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Discussion Starter #1
Hello all,
I have a question about the front brake fluid reservoir and brake lights. I went out and wanted to check the brake fluid level and opened up the reservoir without know a lot about it. Anyway I pick up some DOT 4 fluid then I was watch and YouTube channel and the person stated not to open the brake fluid reservoir after I already did and I should get another gasket if you do. Anyway I was do a t-clock check and noticed that when I squeezed the front brake lever my brake light did not come on but they came on when pressed the rear brake pedal. My question is What happened so I can get my brake lights to work when I squeeze the front brake lever? Is it fluid level? Do I need to add the brake fluid and bleed the brakes? All thoughts welcome
 

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1983 Honda vt750 Shadow
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15,949 Posts
It should have a sight glass to see the level. Don't worry about the gasket if it is still good and can seal to top OK.
The level and the brake switch are not related.
Take the two wires off the switch and touch them together with key on.
Does the brake light work then? If so replace the switch.
Soak up the old fluid with a rag and put in new fluid would be the best thing to do.
Protect your paint however, brake fluid eats it !
 

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1999 Shadow 750 ACE VT750CD3 Modified
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3,585 Posts
I don't think I've read to replace the gasket in any of my Honda manual reading, obviously you must if it is damaged.
I think my gasket must be as old as the bike and the brake fluid was root beer color when I got it.
That reminds me that brake fluid should be somewhere between clear to light amber, so if it isn't at least change the stuff in the reservoir.
@swifty2014's method works well for that, don't squeeze the lever while doing it as then you will end up bleeding the brakes to get the air out and just to reinforce it, protect your eyes and the paint as brake fluid is surprisingly evil stuff.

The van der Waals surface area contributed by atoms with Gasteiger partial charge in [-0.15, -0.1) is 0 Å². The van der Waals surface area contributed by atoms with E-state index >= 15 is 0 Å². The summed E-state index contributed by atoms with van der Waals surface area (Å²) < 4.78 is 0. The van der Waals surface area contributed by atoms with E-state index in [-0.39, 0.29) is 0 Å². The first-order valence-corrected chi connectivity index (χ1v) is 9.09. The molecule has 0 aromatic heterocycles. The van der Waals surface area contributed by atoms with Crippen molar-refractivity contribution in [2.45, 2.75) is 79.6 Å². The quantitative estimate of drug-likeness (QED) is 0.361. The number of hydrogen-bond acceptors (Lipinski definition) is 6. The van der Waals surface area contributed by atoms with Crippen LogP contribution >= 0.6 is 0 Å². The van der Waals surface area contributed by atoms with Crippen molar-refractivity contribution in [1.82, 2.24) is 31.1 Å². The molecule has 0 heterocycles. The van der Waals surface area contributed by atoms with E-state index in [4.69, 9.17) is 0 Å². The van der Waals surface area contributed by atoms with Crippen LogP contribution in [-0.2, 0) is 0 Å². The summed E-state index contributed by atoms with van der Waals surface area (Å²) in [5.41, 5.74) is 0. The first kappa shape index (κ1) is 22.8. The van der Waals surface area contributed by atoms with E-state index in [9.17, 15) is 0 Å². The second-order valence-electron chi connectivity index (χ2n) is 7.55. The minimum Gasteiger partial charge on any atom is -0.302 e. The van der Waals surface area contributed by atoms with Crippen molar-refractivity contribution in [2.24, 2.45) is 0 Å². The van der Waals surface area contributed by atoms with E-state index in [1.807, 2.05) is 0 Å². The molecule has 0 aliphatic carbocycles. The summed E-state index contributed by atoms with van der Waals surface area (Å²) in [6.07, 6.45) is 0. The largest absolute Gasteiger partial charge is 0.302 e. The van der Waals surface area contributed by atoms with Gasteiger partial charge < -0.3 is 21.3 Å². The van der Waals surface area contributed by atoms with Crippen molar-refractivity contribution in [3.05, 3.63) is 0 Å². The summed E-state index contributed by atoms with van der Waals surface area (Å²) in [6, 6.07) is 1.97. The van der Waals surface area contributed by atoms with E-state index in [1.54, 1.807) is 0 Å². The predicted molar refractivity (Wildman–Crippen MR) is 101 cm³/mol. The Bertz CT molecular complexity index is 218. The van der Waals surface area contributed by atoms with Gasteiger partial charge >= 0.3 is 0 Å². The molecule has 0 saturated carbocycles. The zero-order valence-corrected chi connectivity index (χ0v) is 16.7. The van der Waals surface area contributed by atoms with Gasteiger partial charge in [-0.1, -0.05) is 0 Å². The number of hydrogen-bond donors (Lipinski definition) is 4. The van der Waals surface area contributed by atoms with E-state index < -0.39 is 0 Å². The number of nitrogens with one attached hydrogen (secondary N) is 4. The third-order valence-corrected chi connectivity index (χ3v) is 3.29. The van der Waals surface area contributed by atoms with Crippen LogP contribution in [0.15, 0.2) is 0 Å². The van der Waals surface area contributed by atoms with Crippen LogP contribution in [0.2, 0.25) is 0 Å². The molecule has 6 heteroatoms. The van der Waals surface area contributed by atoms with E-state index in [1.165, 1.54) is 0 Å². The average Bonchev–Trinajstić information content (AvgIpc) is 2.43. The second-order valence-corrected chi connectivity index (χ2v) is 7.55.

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2001 Shadow Spirit 750
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425 Posts
I also saw a video telling you to ALWAYS replace the gasket if you open the reservoir. A little overkill. I have not changed one yet.
 

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1983 Honda vt750 Shadow
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15,949 Posts
I never have either. If it is soft and not damaged it will do the job.
 

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2003 VT1100C Spirit
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347 Posts
As long as the prescribed brake fluid is kept reasonably fresh in the brake system, the reservoir gaskets should last the life of the bike. My 24 year old Valkyrie's reservoir gaskets (front brake, rear brake and clutch) are all good.
 

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As long as the prescribed brake fluid is kept reasonably fresh in the brake system, the reservoir gaskets should last the life of the bike. My 24 year old Valkyrie's reservoir gaskets (front brake, rear brake and clutch) are all good.
I actually changed my gaskets in my Valkyrie. The clutch gasket was crumbly and so was the rear brake. Both had black fluid in the bottom of the reservoir so I decided to change the gaskets out. Bike is 21 years old so why not, can't hurt and I think it was needed. Usually I don't change that gasket, it's just over kill in my book. When I saw the black crap in the reservoirs that was a bad sign to me. Actually it surprised me, I've never had one of those gaskets feel like that but I bought the bike two years ago knowing nothing about what happened before me>
 

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I've never changed gaskets either. If they are good I reuse them. If they are damaged then I would.
As for the fluid I think the book recommendation is to change it every two years. It can go a lot longer than that but if I am going to replace the fluid in the reservoir I would flush the whole system especially if the fluid in the reservoir was dark or gooey.
Brake fluid is designed with properties to absorb water even moisture from the air. It is like this so it protects the brake system from corrosion by sacrificing itself. That is why it needs to be replaced periodically and also why it is important to keep the reservoir properly closed and also why you should always use new fluid from new sealed container.
 
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